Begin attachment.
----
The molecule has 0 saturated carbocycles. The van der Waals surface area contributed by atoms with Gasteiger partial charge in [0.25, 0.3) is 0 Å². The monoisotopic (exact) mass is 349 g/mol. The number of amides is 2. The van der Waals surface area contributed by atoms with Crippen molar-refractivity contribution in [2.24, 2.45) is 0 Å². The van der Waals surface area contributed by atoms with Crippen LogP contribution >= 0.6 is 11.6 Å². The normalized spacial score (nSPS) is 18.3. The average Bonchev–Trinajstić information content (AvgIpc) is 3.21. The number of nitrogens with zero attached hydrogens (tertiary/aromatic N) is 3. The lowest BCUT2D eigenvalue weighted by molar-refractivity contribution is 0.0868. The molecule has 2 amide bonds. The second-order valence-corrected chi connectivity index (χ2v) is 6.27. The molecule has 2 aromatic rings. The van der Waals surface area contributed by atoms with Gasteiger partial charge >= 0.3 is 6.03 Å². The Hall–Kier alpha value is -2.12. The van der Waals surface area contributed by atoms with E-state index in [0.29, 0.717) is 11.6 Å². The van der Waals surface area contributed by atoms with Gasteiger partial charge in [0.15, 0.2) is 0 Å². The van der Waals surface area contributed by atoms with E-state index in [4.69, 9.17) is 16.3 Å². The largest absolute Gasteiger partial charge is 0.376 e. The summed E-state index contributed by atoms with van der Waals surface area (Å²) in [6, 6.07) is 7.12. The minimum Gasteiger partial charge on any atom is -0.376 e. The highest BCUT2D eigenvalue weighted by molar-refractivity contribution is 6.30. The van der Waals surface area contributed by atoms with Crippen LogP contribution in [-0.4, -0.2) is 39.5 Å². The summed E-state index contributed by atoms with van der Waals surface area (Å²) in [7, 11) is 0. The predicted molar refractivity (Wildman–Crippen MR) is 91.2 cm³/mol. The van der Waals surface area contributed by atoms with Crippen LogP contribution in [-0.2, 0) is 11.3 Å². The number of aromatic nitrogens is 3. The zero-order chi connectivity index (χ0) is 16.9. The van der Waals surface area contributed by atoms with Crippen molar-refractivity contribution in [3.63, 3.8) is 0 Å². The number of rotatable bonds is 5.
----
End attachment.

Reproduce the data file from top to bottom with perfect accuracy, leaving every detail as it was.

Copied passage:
The molecule has 0 saturated carbocycles. The van der Waals surface area contributed by atoms with Gasteiger partial charge in [0.25, 0.3) is 0 Å². The monoisotopic (exact) mass is 349 g/mol. The number of amides is 2. The van der Waals surface area contributed by atoms with Crippen molar-refractivity contribution in [2.24, 2.45) is 0 Å². The van der Waals surface area contributed by atoms with Crippen LogP contribution >= 0.6 is 11.6 Å². The normalized spacial score (nSPS) is 18.3. The average Bonchev–Trinajstić information content (AvgIpc) is 3.21. The number of nitrogens with zero attached hydrogens (tertiary/aromatic N) is 3. The lowest BCUT2D eigenvalue weighted by molar-refractivity contribution is 0.0868. The molecule has 2 amide bonds. The second-order valence-corrected chi connectivity index (χ2v) is 6.27. The molecule has 2 aromatic rings. The van der Waals surface area contributed by atoms with Gasteiger partial charge >= 0.3 is 6.03 Å². The Hall–Kier alpha value is -2.12. The van der Waals surface area contributed by atoms with E-state index in [0.29, 0.717) is 11.6 Å². The van der Waals surface area contributed by atoms with Gasteiger partial charge in [0.15, 0.2) is 0 Å². The van der Waals surface area contributed by atoms with E-state index in [4.69, 9.17) is 16.3 Å². The largest absolute Gasteiger partial charge is 0.376 e. The summed E-state index contributed by atoms with van der Waals surface area (Å²) in [6, 6.07) is 7.12. The minimum Gasteiger partial charge on any atom is -0.376 e. The highest BCUT2D eigenvalue weighted by molar-refractivity contribution is 6.30. The van der Waals surface area contributed by atoms with Crippen LogP contribution in [-0.4, -0.2) is 39.5 Å². The summed E-state index contributed by atoms with van der Waals surface area (Å²) in [7, 11) is 0. The predicted molar refractivity (Wildman–Crippen MR) is 91.2 cm³/mol. The van der Waals surface area contributed by atoms with Crippen LogP contribution in [-0.2, 0) is 11.3 Å². The number of aromatic nitrogens is 3. The zero-order chi connectivity index (χ0) is 16.9. The van der Waals surface area contributed by atoms with Crippen molar-refractivity contribution in [3.63, 3.8) is 0 Å². The number of rotatable bonds is 5.